Tbump, boom, boom…
I waited, confused as to why the secondary embarrassment-controlled part of me didn’t fear this beefy 20-year-old who bellowed something deep in French about a king and his food.
Maybe it was because I had a few deep glasses that I didn’t mind, but I suspect the real culprit was where I was: the lavish dining room at the resort’s very first hotel. Versailles.
It is therefore fitting that this hotel, which has just opened its doors this summer, Le Grand Contrôle, is the last selection in our series of exciting new hotels, The New Room with a View. The Grand Contrôle is housed in the mansion designed in 1681 by Mansart and last occupied before the Revolution by Prime Minister Jacques Necker. It’s located next to the Orangery, which you can find by standing on the Grand Canal in front of the palace, turning left and going down the steps.
If the location appeals to you (it really is the only true luxury hotel in the region), the decor will enchant you. The hotel is an Airelles property (the group also owns properties in Courchevel, Saint-Tropez and Gordes), so the design was overseen internally by Christophe Tollemer. Fortunately, it is more Louis XVI than XIV and therefore although still opulent, it is far from being garish.
In fact, despite working within historicist constraints and at a time when so many luxury hotels all look alike, the decor is imaginative, transporting and, in a way, comfortable. The underground swimming pool, which is part of a spa managed by Valmont, is a special gem.
Each of the 14 rooms and suites (which start at around $ 2,000 a night) are appointed differently. I was in the Foucquet Suite, which had the original 18th century gilded mirror frames and a spectacular Polish four-poster bed. But the details throughout the hotel are worth noting – textiles recreated from historic motifs by Maison Pierre Frey, technology hidden in leather boxes, worktops in limestone from Saint Maximin, side tables in wicker – who made the place, well, chef’s kiss.
Most of the year, but especially during the high summer tourist season, Versailles is extremely busy. This means not only long queues, but also trips to state rooms, apartments and the Hall of Mirrors with crowds of people. Of course, if you go on weekdays from the first hour or if you stay straight until it closes, you might get a bit of a break. But, included with your stay at Grand Control is an after-hours palace tour where the only other visitors are other guests, meaning you won’t have to download an app to edit the people in your photo. of the Hall of Mirrors. (Or, if you’re on the next level as a woman who stays while I was there, you can get ready in a fairytale dress for your quick photoshoot in the empty lobby.)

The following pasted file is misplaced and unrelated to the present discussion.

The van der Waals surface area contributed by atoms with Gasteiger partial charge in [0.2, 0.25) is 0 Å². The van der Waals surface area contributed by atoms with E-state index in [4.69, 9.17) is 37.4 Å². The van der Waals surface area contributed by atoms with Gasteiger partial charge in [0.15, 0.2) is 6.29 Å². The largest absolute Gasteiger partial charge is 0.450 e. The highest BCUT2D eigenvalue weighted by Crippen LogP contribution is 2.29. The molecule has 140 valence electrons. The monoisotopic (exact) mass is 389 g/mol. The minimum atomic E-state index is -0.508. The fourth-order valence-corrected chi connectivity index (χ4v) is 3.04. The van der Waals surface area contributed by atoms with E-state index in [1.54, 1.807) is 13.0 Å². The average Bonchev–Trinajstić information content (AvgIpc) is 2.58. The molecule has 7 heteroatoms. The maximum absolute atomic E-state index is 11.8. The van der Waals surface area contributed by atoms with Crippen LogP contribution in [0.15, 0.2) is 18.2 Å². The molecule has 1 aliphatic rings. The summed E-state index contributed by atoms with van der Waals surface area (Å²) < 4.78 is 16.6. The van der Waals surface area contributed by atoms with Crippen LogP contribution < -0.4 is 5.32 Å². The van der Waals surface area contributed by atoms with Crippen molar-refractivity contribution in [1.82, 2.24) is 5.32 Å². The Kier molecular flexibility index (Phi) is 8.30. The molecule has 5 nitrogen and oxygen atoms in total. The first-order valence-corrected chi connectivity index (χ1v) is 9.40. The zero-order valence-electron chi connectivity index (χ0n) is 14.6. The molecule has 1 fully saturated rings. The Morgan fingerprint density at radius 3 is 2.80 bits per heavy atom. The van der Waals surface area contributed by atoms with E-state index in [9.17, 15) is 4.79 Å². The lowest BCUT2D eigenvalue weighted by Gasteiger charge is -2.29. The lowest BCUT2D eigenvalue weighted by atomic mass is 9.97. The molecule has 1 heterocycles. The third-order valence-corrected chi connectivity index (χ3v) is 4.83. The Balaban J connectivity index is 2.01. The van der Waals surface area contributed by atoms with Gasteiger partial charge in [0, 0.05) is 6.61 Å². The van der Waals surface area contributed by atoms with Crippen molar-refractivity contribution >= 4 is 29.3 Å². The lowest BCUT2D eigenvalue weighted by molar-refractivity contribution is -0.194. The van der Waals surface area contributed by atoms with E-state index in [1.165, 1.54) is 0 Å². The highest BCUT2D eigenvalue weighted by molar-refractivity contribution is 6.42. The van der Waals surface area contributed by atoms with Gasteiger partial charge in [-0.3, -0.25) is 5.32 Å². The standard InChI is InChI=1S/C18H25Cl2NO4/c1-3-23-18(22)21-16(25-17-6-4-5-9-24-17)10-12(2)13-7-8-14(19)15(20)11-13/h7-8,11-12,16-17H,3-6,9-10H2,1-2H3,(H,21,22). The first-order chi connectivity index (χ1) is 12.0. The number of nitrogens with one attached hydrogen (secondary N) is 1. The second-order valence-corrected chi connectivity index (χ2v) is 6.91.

You also get a private tour of the Petit Trianon, the miniature palace complex built by Madame du Barry and occupied by Marie-Antoinette.
Additional experiences not included in the rate range from lighting the Hall of Mirrors for you at night, to Marie-Antoinette’s outfit for the day, to macaron tastings and dinner in the French Pavilion.
While this is not one of the “experiences” hotels talk about, one of the most magical things I did while I was there was to go for a run in the park right. at the opening of the palace park. There was something truly surreal about panting on the manicured paths with 21st century athletic wear in a place that was once the world’s pinnacle of fashion and prestige. (He also joins the Exorcist The steps and the Rocky Steps are one of the coolest places to make stairs.)
During your stay at the hotel, however, it is impossible to forget the history of the place where you are staying. Not only because of what’s right at the window, but also because the staff (very handsome by the way) are dressed up in period costumes.
Which brings me back to this young man in a suit tapping on a big stick in imitation of the announcements made at the king’s ceremonial dinners. The dining experience at the hotel is overseen by none other than Alain Ducasse, a man drowned in Michelin stars. Everything is as fabulous as expected (and breakfast, prepared by him, is included), but dinner is done with part of the pageant. Normally I would hate this stuff, but I can’t help but think that if there’s a place in the world you’re gonna be additional with all the pomp and theater, it’s Versailles. It gives you a little taste of the absurdity of court life. (However, I did not accept the hotel’s offer to have a royal wake-up call for guests.)
If Airelles does as well with Le Grand Contrôle as I think it will, it will likely be a novelty for American luxury travelers who often spend a few days in luxury hotels in Paris before heading south. Now they could just head to Versailles for a night or two for a little taste of that royal life.